This season we started a new pilot, under the title Health Awareness Weeks. We’re focusing on pupils from NBA 2 to 7, with the aim of contributing to pupils’ physical and mental health by stimulating their own insight and initiative. Physiotherapist Iva Lešić and mental skills teacher Marion Vijn say, “The emphasis of this new action plan is not on measurements and tests, but on the one-to-one follow-up, whereby we help and challenge each individual pupil to set their own goals.” The Health Awareness pilot receives funding from the Comenius programme for innovation in education.
It was a question from Liesbeth Koot, former head of Education and Student Welfare at Amsterdam University of the Arts, that spurred Iva Lešić into action during one of the corona lockdowns. Lešić says, “Liesbeth said, ‘If you could change the screening methods for young dance students, then what would your ultimate dream be?’ Well, I didn’t have to think long about that. I thought it would be fantastic if the results of the usual measurements and tests were to provide insight not so much to the teaching team as to the pupils themselves, and so form a starting point for stimulating their ‘self-reliance’. And something I realised straight away was that we should also focus on the pupils’ mental health, besides the physical aspects.”
Every child can grow
Lešić – who works with the Dutch National Ballet Academy as both a world dance teacher and a physiotherapist – joined forces with mental skills teacher Marion Vijn, and together they developed the plan for the Health Awareness Weeks. The main principles of their approach are to prioritise individual guidance for each pupil and to aim the project at all the pupils of NBA 2 to 7. Vijn says, “Before, we used to offer individual guidance if pupils or their parents had a question or if a problem arose. The new approach is expressly different. Now, we focus on everyone. After all, every child can set their own goals to work on, and every child can grow.” Lešić adds, “That also makes it a very low-threshold project. You don’t need specific help in order to participate. Moreover, the insights that surface during the Health Awareness Weeks are not shared with others; they’re only intended for the pupil himself/herself.”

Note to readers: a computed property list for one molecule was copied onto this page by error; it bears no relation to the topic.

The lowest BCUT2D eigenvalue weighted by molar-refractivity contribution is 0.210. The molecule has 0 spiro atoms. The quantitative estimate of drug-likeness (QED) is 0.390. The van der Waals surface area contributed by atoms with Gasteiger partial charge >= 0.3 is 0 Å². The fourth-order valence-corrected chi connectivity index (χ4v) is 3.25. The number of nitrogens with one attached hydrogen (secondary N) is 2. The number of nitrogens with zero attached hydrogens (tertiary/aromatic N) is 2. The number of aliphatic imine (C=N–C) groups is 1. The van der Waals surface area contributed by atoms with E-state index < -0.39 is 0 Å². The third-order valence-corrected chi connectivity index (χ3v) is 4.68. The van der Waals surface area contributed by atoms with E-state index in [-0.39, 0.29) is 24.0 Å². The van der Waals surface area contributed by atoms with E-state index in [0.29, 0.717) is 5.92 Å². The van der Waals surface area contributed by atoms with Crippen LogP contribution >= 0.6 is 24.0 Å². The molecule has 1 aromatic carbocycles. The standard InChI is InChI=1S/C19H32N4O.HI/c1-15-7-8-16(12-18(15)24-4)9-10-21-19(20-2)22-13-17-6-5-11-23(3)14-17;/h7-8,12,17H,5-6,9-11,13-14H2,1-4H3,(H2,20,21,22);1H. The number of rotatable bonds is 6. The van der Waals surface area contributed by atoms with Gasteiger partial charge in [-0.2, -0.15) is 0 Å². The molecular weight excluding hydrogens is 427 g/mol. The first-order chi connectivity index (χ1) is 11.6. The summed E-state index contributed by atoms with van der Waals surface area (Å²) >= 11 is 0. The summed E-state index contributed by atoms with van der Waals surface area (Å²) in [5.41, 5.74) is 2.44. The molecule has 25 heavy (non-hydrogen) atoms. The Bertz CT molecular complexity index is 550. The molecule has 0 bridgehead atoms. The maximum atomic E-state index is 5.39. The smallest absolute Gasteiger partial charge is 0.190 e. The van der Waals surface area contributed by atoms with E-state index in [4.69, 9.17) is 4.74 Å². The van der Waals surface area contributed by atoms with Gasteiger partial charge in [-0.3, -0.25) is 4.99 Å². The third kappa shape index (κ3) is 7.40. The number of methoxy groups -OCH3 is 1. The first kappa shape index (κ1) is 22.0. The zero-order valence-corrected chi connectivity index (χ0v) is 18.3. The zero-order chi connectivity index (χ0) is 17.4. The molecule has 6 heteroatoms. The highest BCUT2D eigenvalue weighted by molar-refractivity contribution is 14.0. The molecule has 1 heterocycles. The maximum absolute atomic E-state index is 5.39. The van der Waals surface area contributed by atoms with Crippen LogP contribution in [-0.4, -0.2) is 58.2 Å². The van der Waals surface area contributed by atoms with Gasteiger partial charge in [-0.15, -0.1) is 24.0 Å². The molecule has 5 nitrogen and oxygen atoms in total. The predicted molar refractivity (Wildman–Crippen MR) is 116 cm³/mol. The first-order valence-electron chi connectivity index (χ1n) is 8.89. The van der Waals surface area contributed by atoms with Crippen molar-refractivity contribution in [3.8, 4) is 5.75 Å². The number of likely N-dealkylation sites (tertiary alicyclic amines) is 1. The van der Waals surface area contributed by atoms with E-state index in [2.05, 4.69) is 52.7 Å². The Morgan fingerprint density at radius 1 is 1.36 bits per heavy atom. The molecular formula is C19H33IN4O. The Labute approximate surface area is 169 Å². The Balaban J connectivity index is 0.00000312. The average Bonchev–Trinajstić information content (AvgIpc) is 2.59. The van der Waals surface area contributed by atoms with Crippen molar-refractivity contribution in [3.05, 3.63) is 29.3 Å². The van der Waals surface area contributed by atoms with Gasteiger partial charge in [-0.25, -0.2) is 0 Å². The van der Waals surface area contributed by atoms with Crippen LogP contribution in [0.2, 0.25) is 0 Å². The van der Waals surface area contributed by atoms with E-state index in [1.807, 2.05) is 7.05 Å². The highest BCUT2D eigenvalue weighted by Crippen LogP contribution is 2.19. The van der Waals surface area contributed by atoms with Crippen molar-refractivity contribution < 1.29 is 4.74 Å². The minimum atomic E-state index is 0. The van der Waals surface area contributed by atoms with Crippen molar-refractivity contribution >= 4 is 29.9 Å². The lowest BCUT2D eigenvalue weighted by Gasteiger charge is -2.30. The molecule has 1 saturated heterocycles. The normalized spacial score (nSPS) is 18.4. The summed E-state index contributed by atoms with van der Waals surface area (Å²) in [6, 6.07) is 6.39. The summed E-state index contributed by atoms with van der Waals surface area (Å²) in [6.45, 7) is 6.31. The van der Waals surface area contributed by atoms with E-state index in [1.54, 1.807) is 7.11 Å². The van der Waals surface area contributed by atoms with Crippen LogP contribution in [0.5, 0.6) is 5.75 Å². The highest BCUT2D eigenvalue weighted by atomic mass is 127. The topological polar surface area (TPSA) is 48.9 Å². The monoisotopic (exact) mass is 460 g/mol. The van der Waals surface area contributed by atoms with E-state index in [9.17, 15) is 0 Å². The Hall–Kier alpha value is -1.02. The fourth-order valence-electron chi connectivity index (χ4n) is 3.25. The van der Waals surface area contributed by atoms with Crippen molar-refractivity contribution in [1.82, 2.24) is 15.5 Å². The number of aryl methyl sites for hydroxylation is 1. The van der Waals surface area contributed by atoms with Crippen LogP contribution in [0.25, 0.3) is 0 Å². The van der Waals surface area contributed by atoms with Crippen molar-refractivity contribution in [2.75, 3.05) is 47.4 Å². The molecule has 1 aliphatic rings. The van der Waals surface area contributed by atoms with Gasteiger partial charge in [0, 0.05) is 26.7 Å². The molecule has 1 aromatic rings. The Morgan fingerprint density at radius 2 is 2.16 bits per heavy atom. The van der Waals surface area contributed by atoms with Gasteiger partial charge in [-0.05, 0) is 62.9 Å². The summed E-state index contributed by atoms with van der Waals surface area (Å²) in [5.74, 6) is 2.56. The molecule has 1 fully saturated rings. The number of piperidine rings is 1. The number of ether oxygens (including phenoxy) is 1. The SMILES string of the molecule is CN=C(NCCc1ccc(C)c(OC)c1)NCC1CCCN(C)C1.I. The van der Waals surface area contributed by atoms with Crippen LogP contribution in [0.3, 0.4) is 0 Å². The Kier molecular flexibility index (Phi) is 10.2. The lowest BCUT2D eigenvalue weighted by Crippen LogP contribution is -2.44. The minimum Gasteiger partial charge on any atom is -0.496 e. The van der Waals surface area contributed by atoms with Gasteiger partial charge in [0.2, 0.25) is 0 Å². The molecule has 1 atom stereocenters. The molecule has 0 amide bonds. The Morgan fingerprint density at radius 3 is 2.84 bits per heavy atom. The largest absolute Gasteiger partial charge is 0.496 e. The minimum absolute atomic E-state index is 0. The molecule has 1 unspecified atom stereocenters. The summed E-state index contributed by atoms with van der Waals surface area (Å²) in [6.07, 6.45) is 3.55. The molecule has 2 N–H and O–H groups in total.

Measurement doesn’t always lead to knowledge
Recently, Lešić and Vijn have developed various new tests and questionnaires for ‘screening’ the pupils during the Health Awareness Weeks, but they stress that ‘measurement doesn’t always lead to knowledge’. Vijn says, “For us, it’s not about the figures, but about the personal talks we hold with each pupil, after the tests are done and the questionnaires are filled in”. Lešić adds, “The human aspect takes priority. We try to stimulate the pupils to take their own responsibility, to look themselves at which goals they want to work on and find their own possible explanation for something that’s not going so well at the moment. Marion and I help them on their way, then keep an eye on them to see if they’re on the right track, but we don’t send them away with ‘homework’.”
Results achieved already
After the first edition of the Health Awareness Weeks last September, the two teachers are already seeing results. “Pupils are finding it much easier to approach us. You see them growing and taking more initiative themselves.”
The second edition will follow in March, and if it’s up to Lešić and Vijn the Health Awareness Weeks will become a fixed part of the Dutch National Ballet Academy’s curriculum. Lešić says, “We’re looking now at whether we can develop the programme further, and if so, how. Besides responding even more to pupils’ individual needs, we’d also like to organise workshops and themed meetings that could contribute to the pupils’ wellbeing.”
Potential for change
The Comenius programme, which funded the Health Awareness Weeks pilot, is an initiative by the Dutch Ministry of Education, Culture and Science aimed at innovating and improving higher education in the Netherlands. The evaluation committee qualified the Dutch National Ballet Academy’s application as ‘very good’. The committee says that the project has great potential for bringing about change in the areas of ‘physical inclusivity, self-acceptance and mental resilience of dance students – not only within the academy itself, but also at other institutes’.